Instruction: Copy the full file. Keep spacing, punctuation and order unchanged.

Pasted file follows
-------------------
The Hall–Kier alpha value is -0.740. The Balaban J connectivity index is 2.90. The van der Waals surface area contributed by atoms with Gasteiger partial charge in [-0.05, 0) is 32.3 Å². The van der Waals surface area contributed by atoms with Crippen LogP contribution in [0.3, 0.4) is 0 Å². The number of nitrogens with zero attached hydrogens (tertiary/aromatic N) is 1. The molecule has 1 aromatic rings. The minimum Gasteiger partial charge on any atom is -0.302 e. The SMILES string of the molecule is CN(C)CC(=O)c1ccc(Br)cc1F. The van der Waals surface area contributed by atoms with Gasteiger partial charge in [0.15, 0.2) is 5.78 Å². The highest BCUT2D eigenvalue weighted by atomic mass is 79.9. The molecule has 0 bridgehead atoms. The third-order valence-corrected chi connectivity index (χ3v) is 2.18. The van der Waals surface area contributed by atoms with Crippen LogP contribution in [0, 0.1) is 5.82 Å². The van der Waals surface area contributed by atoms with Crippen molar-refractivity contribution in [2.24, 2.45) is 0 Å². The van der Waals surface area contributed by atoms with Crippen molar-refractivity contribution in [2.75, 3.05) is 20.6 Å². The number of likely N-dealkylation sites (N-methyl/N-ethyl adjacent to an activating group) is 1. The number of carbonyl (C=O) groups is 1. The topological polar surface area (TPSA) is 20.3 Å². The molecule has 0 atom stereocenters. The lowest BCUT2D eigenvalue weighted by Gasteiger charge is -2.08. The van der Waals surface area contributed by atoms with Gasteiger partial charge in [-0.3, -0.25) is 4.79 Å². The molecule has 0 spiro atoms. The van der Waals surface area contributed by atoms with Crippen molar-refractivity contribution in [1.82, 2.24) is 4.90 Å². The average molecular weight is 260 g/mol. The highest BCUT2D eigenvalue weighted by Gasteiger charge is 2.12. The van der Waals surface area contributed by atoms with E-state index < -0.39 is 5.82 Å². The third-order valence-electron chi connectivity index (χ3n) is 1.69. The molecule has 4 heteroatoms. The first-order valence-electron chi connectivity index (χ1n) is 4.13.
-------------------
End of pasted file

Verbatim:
The Hall–Kier alpha value is -0.740. The Balaban J connectivity index is 2.90. The van der Waals surface area contributed by atoms with Gasteiger partial charge in [-0.05, 0) is 32.3 Å². The van der Waals surface area contributed by atoms with Crippen LogP contribution in [0.3, 0.4) is 0 Å². The number of nitrogens with zero attached hydrogens (tertiary/aromatic N) is 1. The molecule has 1 aromatic rings. The minimum Gasteiger partial charge on any atom is -0.302 e. The SMILES string of the molecule is CN(C)CC(=O)c1ccc(Br)cc1F. The van der Waals surface area contributed by atoms with Gasteiger partial charge in [0.15, 0.2) is 5.78 Å². The highest BCUT2D eigenvalue weighted by atomic mass is 79.9. The molecule has 0 bridgehead atoms. The third-order valence-corrected chi connectivity index (χ3v) is 2.18. The van der Waals surface area contributed by atoms with Crippen LogP contribution in [0, 0.1) is 5.82 Å². The van der Waals surface area contributed by atoms with Crippen molar-refractivity contribution in [2.24, 2.45) is 0 Å². The van der Waals surface area contributed by atoms with Crippen molar-refractivity contribution in [2.75, 3.05) is 20.6 Å². The number of likely N-dealkylation sites (N-methyl/N-ethyl adjacent to an activating group) is 1. The number of carbonyl (C=O) groups is 1. The topological polar surface area (TPSA) is 20.3 Å². The molecule has 0 atom stereocenters. The lowest BCUT2D eigenvalue weighted by Gasteiger charge is -2.08. The van der Waals surface area contributed by atoms with Gasteiger partial charge in [-0.3, -0.25) is 4.79 Å². The molecule has 0 spiro atoms. The van der Waals surface area contributed by atoms with Crippen molar-refractivity contribution in [1.82, 2.24) is 4.90 Å². The average molecular weight is 260 g/mol. The highest BCUT2D eigenvalue weighted by Gasteiger charge is 2.12. The van der Waals surface area contributed by atoms with E-state index < -0.39 is 5.82 Å². The third-order valence-electron chi connectivity index (χ3n) is 1.69. The molecule has 4 heteroatoms. The first-order valence-electron chi connectivity index (χ1n) is 4.13.